Auroral oval planetary energetics

Auroral oval planetary energetics

Jo~~rnal of Atmospheric andTerrestrial Physics, 1071, Vol.33,pp.197-203. Pergamon Press.Printed inNorthern Ireland Auroral oval planetary energetics ...

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Jo~~rnal of Atmospheric andTerrestrial Physics, 1071, Vol.33,pp.197-203. Pergamon Press.Printed inNorthern Ireland

Auroral oval planetary energetics YA. I. FELDSTEIN P/o Akadamgorodok, Izmiran, Moscow, U.S.S.R.

and G. V. STARKOV The Polar Geophysical Institute,

Academy of Sciences, Apatiti, U.S.S.R.

(Received 17 June 1970) Ab&&--The aurora.

energy associated with a polar substorm is deduced from photographs

of the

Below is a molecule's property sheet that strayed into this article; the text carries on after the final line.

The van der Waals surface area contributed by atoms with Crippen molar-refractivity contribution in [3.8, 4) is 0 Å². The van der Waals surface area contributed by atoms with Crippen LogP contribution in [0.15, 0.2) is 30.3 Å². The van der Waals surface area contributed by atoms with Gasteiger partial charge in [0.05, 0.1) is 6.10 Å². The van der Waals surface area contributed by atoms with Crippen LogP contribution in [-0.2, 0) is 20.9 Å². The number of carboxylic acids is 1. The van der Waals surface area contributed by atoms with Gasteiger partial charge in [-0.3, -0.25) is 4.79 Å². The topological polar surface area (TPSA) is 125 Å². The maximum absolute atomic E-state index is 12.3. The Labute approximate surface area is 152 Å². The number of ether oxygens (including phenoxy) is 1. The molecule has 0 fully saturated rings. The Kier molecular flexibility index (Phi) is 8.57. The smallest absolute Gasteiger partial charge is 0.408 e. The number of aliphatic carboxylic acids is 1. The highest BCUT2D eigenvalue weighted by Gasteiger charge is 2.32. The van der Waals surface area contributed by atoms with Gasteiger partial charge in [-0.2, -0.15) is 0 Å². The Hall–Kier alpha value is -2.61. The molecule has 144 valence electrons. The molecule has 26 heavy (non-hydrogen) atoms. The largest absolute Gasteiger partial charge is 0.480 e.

A MAGNETOSPHERIC substorm is accompanied by magnetospheric generation of intensive fluxes of electrons and protons entering the upper Earth’s atmosphere. Entrance of these particles causes a set of geophysical events called the polar substorm (AKASOFU, 1968). The most important phenomenon of themagnetospheric substorm is activation of auroras occurring along the oval due to entrance of electrons with E > 1 keV into the atmosphere. The data on the intensity of the luminescence and its extent make it possible to estimate the energy flux of the entering particles and hence to obtain an idea about the energy context of the phenomena. In O’BRIEN et al. (1964) and O’BRIEN (1964) the energy flux carried in by the electrons with E > 1 keV in to the aurora1 zones and the planetary energy release have been estimated as 4 erg/cm2 set and 4 x 1017-1018 erg/set respectively. In some cases the energy of entering flux may be 2000 erg/cm2 set (O’BRIEN et al., 1962).In AXFORD (1964) the total energy release in aurora has been estimated as 1017erg/set. KRASOVSKY (1967,1968) has shown that in the case of a special type of aurora where the radiation is predominantly in the red oxygen line the energy release may reach 300 erg/cm2 set as it did during the geomagnetic storm on February 11, 1958 and the maximum all-planetary flux may be 1.5 x 10zo erg/ sec. In this case the energy release in this emission reached 2 x 1O23erg for a period of ~10 hr. SHARP and JOHNSON (1968) have obtained the planetary energy release in both hemispheres for electron fluxes with E > 80 eV as 3 x 1016 erg/set at K, N 1 and 6 x 1017erg/set at 4 < K, Q 5. On the basis of the data on the brightness of auroras in individual emissions one may determine the energy carried in by the primary electron flux (DALQARNO, 1965) and the total energy release in the aurora1 zone at various magnetic activity levels. To obtain such estimates one should have the data on both the size of the aurora1 region and the aurora1 brightness. The size of the aurora region in zenith has been obtained in FELDSTEIN and STARKOV (1967) as a function of the intensity of the geomagnetic activity index Q. The variations in the aurora1 brightness along the oval for the appropriate Q index may be obtained by processing of ascafilms of the U.S.S.R. networkstations in which the photometric standard is imprinted. For this purpose the mean blackening of a section of the ascafilm was measured using a densitometer (NADUBOVICH, 1962). To eliminat,ethe influence of distortion and outside exposure at the horizon, only zenith 197